I remember being 17 when I first went to Rockaway Beach to surf with STOKED. With that being my first time ever surfing (and my first time ever taking the A train to Far Rockaway for any reason), I didn’t know what to expect. But as out of the loop as I was, I felt nothing but bliss the entire day. I remember seeing STOKED’s surf shack for the first time, and feeling like I wasn’t even in New York City anymore. To this day, surfing with STOKED has been one of the most surreal experiences of my life.


There aren’t many experiences that even come close to learning how to surf for the first time. If you were to ask me, the best part of my surfing experience was the very first time I stepped foot on a surfboard. I remember my heart beating ferociously in excitement — and every time I fell off the board I would run out the water as fast as I could, just to run back in. The very first time I successfully glided across the calm waves, I felt a sense of euphoria – almost as if I was flying. It was unlike anything I’d ever felt before. For those odd moments that I soared across the water, I felt limitless. What also caught my attention as a part of surfing with STOKED were the mentors. They were so patient with me my first time surfing, and there was never a point where I felt shy or nervous around them. Because of the support that my mentors gave me, I was able to focus completely on the board and the waves.

In retrospect, surfing was able to bring out a side of me I never knew existed. I was able to think the unthinkable in that present moment, and for a young Haitian American living in Brooklyn, those moments were so different from my everyday life. Not many people can say that they’ve been surfing, and I haven’t met anyone outside of STOKED that’s been able to say they’ve ever surfed in New York City. I will always have a large amount of respect for STOKED, because they give students the ability to have experiences they wouldn’t normally have in their day-to-day lives.


STOKED’s Continuing Education

Our former Outreach Manager, Kate West, used to make jokes all the time when she’d witness you doing something and feeling proud or accomplished, saying “empowering [name] through [activity]!” For example, “Empowering Sophia through Excel budgets!” It’s a riff on our old tagline, Empowering Youth Though Action Sports, the irony being that while STOKED is a youth development organization, it develops and empowers our staff as well. Even in the most mundane activities, like learning some new flashy chops in Excel.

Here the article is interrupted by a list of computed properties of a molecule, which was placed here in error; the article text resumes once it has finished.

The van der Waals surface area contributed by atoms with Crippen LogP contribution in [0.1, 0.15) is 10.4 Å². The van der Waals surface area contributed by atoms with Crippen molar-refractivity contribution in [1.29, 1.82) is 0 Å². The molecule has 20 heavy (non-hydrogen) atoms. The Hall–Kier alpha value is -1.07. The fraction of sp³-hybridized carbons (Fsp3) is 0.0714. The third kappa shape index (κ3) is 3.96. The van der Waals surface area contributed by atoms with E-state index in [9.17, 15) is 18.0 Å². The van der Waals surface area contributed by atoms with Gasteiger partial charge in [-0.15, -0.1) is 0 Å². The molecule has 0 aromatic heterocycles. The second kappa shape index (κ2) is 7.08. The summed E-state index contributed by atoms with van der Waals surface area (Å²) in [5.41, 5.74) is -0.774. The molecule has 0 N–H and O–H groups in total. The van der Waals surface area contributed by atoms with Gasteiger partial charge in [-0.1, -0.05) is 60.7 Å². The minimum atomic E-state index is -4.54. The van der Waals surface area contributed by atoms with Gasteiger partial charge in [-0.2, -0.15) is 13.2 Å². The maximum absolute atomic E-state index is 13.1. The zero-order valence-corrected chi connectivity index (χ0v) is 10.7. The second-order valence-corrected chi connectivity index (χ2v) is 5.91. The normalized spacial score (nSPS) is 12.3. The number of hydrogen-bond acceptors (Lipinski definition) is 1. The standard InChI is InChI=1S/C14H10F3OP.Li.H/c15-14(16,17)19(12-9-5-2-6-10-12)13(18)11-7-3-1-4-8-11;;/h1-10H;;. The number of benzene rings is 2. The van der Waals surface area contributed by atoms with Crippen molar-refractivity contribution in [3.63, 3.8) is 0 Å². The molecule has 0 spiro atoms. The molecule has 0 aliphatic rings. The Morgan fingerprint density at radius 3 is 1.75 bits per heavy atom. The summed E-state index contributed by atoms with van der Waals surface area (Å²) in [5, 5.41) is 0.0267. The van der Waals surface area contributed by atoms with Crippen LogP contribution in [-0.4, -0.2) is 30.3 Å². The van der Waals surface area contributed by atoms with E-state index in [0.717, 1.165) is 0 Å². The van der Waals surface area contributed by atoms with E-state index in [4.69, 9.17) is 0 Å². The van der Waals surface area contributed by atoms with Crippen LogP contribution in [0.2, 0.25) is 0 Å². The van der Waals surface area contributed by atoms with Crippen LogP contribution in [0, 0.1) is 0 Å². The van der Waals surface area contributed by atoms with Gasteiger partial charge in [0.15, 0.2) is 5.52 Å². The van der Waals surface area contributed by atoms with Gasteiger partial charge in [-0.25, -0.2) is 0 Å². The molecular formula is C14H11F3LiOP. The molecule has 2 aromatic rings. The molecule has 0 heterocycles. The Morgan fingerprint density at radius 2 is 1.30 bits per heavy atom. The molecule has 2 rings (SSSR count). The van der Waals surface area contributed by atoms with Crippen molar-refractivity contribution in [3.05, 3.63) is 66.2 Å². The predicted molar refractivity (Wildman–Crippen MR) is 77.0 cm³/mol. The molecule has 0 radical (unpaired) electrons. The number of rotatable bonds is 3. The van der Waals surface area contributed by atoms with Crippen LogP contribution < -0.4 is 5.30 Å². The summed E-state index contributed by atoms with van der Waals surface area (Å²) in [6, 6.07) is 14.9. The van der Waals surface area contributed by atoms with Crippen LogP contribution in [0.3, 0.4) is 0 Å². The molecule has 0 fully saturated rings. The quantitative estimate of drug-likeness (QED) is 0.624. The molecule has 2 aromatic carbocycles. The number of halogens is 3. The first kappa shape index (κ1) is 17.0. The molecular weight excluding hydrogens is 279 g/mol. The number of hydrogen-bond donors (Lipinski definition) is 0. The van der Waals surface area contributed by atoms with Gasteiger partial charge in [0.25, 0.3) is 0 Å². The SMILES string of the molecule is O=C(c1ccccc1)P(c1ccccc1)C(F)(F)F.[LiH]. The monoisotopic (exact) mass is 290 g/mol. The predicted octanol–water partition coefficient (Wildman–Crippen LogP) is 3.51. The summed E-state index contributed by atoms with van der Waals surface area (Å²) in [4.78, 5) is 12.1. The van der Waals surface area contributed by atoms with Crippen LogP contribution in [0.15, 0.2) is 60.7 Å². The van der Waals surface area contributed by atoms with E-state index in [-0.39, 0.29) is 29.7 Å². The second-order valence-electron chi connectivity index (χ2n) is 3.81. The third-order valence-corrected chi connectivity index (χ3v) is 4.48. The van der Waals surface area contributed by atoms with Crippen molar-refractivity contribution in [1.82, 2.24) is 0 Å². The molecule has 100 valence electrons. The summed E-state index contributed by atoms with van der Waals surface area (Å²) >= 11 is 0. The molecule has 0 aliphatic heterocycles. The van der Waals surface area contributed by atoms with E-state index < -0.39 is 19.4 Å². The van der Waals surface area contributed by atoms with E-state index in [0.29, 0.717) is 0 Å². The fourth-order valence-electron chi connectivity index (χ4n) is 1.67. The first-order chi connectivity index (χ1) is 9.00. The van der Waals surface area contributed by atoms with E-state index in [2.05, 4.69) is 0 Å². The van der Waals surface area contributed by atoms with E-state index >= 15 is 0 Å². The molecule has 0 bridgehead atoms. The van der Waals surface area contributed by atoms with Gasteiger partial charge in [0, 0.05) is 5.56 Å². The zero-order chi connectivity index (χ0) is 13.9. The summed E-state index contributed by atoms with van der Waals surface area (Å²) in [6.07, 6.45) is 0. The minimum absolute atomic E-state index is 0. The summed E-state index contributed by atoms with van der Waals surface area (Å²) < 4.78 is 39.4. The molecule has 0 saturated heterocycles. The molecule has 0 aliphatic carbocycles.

Keeping in mind the perspective that the more educated, with it, and knowledgeable our staff is the better our work will  be, we’ve started a new professional development initiative here in the office: STOKED Reading Club. (Note that, unlike traditional book clubs, this one isn’t optional.) While we don’t have quite the bandwidth to follow Google’s 20% Rule, we’re making a deliberate effort to take time to make ourselves better at our jobs. That means that each Tuesday I, a self-diagnosed nerd and scavenger for information in any way pertaining to STOKED’s work and industry, select an article that I’ve come across and send it to our staff, both in NYC and LA. We all then have one week to read, digest and wax philosophical in a group email chain, sharing our thoughts and response to the reading.

The result will soon be a re-energized, more learned staff better prepared to do what we do. We also hope that this will inspire our community to follow suit, joining the Reading Club and contributing to the discussion.

– Sophia, Senior Program Manager

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This Week’s Reading:No Child Left Untableted” from the New York Times Magazine.

Some STOKED Offerings: